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That patchwork of genetic memory you where given at birth, can you ever really get away from it? Norwegian playwright Henrick Ibsen dissected inheritance through DNA - that strange swirl one is born with that predisposes him/her to this or that - in Ghosts. The story is getting a retelling this weekend at the Junction, Al Serkal Avenue. In the case of character Oswald Alving, this ‘legacy’ will prove fatal; he is thought to have contracted syphilis from his father, who was noted for his ill repute. He is also in love with the maid, to whom he will soon find an unusual connection.

In act one, Helen Alving, Oswald’s mother, is well aware of her late husband’s behaviour; she sent her son away as a child to keep him from being ‘infected’ by it. Now, she is trying to fork over his fortune to fund an orphanage in another bid to distance son from father. When discussing the project with a pastor, amid reminisces - he is an old beau- and moralistic pronouncements, she reveals that her marriage was miserable, and only sustained because of something the Pastor once told her. She hints at wanting a different life. And yet the secrets of her younger years now come to haunt her. She finds Oswald flirting with the help who is actually his step-sister. [She is driven away by the thought of incest.]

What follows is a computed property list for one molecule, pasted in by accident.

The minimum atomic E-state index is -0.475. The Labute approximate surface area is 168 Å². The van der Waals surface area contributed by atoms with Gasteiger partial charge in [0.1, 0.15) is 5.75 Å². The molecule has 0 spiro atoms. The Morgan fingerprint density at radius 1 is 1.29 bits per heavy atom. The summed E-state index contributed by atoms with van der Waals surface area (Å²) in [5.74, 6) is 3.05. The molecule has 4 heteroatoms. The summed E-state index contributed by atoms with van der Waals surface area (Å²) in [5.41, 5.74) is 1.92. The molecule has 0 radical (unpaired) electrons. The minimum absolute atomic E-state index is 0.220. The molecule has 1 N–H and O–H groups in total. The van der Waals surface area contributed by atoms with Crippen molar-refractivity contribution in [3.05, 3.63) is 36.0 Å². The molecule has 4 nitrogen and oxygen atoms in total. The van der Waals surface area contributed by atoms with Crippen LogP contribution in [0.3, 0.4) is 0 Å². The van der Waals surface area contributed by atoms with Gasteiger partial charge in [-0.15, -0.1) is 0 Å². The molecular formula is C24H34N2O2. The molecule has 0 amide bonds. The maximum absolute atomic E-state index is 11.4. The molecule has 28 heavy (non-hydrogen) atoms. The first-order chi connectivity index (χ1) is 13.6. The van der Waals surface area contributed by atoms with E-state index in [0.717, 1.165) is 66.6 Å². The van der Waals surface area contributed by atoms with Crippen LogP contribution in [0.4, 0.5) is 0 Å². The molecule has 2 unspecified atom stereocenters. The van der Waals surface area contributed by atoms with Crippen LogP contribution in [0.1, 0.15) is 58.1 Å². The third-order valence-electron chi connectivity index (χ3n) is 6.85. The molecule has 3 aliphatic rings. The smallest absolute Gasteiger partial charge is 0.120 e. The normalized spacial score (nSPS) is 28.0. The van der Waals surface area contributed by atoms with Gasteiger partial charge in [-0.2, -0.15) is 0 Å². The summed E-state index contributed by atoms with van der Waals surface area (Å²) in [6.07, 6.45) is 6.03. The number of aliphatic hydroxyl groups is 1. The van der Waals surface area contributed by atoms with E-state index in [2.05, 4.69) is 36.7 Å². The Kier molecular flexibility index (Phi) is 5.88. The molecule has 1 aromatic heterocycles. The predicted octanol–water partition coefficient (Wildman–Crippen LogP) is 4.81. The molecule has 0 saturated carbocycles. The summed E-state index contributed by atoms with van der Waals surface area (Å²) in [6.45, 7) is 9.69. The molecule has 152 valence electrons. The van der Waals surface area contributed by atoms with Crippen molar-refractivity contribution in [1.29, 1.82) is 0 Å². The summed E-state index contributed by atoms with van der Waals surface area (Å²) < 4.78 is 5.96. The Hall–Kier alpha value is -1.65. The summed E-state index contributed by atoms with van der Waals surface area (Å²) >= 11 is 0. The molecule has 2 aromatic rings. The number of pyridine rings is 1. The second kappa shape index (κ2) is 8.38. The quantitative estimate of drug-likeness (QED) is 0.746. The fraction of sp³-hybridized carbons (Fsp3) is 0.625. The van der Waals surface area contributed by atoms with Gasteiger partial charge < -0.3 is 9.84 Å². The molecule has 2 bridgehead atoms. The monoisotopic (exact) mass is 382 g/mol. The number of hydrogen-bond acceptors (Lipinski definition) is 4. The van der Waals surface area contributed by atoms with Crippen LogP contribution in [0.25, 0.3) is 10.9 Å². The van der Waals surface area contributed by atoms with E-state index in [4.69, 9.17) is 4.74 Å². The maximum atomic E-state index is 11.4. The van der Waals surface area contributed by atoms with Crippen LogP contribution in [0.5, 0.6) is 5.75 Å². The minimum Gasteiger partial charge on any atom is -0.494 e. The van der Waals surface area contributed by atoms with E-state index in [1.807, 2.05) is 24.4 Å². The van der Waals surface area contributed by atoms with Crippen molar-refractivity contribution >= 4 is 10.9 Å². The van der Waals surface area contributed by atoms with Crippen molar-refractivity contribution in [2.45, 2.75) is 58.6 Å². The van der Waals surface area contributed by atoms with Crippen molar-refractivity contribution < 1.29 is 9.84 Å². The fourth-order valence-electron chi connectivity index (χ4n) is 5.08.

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Image Credit: Supplied

In the end, Helen is left with her ailing son, considering euthanasia. “The play deals with a subject matter which transcends the boundaries of time,” says producer Asad Raza Khan. “The debate we are trying to spark is, ‘how much of our lives are in isolation, and how much do we impact everyone around us even with the smallest of acts? We chose to look away and be hypocrites when it comes to standards, morals, and rules of life. However, one must understand, that it all comes back to haunt us, as individuals and as societies. We are not as free as we think of consequence.”

Director Shanker Ramachandara says he’s stuck with Ibsen’s original telling, which flared a lot of tempers back in 1881 when it came to be. [It previewed a year later in Chicago.] “There are no comments, no suggestions, no answers. Even at the end, the audience is left to decide what path they, if they were the mother, would take.The whole play is about perception. Not prescription,” he says.

Humera Sultana, who plays Helen, said she had to dig deep for her role. “The most challenging part was finding the right motivations for certain decisions that my character makes in the final act,” she says.

Ibsen’s ‘Ghosts’ trundles through the meaning of happiness and pines for the lack of it, comments on social connects and rehashes the euthanasia debate. Remember, the story seems to say, we are all connected - there’s no getting away from that.

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Ghosts runs at The Junction from August 22-24.